It appears Florida will soon make a choice between sticking with ELPA 21—a group of 11 states it joined in 2012 to develop new English-language proficiency standards and assessments—or ditching it for WIDA, a larger consortium of states that already shares proficiency standards and assessments for English-language learners.
Last week, Florida education officials started asking English-language learner educators and advocates across the state to review and provide their feedback on the two different sets of English-language proficiency standards. The public review period lasts through March 11.
If Florida leaves ELPA 21, it would be the second big departure from the original group of states that banded together and won a $6.3 million federal grant to devise new standards for English-language development and assessments that correspond with the demands of the common-core standards. Formally known as the English Language Proficiency Assessment for the 21st Century, the group is led by Oregon. Similarly, WIDA states also won a federal grant—$10 million—to design a new English-language development test that is linked to the common standards. That effort is known as ASSETS and involves 35 states.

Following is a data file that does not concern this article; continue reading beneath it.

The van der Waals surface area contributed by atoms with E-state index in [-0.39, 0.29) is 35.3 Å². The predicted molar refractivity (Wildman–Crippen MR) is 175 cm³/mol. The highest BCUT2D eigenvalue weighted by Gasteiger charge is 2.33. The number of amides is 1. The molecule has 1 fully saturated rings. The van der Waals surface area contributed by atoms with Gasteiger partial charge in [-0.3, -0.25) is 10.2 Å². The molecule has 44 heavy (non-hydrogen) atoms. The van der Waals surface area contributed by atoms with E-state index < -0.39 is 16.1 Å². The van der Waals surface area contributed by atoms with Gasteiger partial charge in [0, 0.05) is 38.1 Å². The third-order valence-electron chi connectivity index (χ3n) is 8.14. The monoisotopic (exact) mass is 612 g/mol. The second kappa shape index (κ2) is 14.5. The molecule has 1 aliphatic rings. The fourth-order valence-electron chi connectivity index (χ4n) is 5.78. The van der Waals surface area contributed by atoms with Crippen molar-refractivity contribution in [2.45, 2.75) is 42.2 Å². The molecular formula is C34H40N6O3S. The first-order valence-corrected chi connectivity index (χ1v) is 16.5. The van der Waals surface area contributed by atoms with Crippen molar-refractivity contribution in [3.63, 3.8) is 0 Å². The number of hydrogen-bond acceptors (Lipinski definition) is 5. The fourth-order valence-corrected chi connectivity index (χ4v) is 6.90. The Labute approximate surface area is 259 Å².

California dropped out of ELPA 21 exactly a year ago after education officials there decided they didn’t want to scrap their own newly-revamped English-language proficiency standards in exchange for what ELPA 21 would be developing. The ELPA 21 standards were released last fall.
Florida officials would only say that no decisions have been made about which set of standards they will select. But it’s intriguing that more than a year after committing to ELPA 21, the state is considering joining ranks with WIDA.
Florida’s public schools educate some 250,000 English-language learners, making the state home to the third-largest population of such students in the country.
A version of this news article first appeared in the Learning the Language blog.